Sunday, 8 March 2009

Came across this at the bottom of the garden. Water trickles out of the rock and is caught in this stone basin. At first it just looked like mud and moss but on further investigation and after a few hours of desludging the well appeared. It has obviously been carefully constructed by someone at some time as there are stone steps underneath. The water trickles out from a hole a few inches below the rim and flows into a fairly deep pool. From here it is directed to a much wider, shallow pool where a huge flat slab of stone is placed perfectly for animals to drink.
The water is ice cold and crystal clear and I like to think of the forest creatures drinking here. The builder said he recently spotted 2 deer in the wood, while i have noticed a large toad up by the house and mum found a snake while clearing ivy from a wall on her last visit.

Monday, 2 March 2009

In the beginning...

Spring 2007.

Once we had managed to get all the undergrowth, and overgrowth, removed we could at last see the home we had bought. And what a sight! I had loved this place when blindly feeling around damp walls before the shutters had been removed; although removing them didn't actually make alot of difference to light levels.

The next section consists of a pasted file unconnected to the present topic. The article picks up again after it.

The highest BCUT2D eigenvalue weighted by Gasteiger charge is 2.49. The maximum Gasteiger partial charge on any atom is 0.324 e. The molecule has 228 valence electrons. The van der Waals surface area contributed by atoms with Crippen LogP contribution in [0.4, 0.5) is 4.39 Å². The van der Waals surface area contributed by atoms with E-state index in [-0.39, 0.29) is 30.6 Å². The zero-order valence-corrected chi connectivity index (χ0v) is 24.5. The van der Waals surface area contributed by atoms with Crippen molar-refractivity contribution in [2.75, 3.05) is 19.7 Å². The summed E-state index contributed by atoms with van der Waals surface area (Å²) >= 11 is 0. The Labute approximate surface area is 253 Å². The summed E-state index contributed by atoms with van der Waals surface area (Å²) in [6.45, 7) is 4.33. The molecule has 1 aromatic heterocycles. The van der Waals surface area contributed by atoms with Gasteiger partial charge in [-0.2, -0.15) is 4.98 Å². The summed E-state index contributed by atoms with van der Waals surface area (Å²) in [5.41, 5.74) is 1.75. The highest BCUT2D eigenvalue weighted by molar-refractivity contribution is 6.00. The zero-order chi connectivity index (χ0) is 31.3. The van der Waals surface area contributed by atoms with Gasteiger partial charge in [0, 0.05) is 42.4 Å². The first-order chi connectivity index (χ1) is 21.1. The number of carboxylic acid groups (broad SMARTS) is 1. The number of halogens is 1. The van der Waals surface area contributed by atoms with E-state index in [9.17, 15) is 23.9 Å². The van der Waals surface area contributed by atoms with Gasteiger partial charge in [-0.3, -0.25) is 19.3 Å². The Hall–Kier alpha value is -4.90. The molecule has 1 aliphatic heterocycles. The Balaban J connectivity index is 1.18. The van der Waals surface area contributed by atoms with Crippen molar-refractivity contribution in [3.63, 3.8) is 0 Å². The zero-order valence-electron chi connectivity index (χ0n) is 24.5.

The place had been on the market for quite a long time before we discovered it, a fact i put down to the immoblier's photo consisting of a large bush with a chimney. Although i may be biased.

Finally we can see our purchase in it's full glory. I'm sure it will be possible to live in while renovating without too much discomfort. We'll be renovating while working full time in the UK so finding local tradespeople we can get along with will be pretty important. So far we employed a local septic tank installer who not only installed said tank but managed to clear all the undergrowth at the same time.

The best bit is the canal ...

This is the Nantes-Brest canal. It flows past the lane our place is on and is separated from the bottom of the sloped, wooded, overgrown garden by an area of marshland.

The canal at this point is flanked by what i think are canadian maple trees. You can see these on the left of the photo. Their bark is like army camoflage in shape and colour and looks like it flakes off in bits. Their branches sweep down from far above towards the canal where they are perfectly reflected. Walking or cycling along this towpath i feel the sophistication of France. Juxtaposed with the neglected stone cottage this really does feel civilised.

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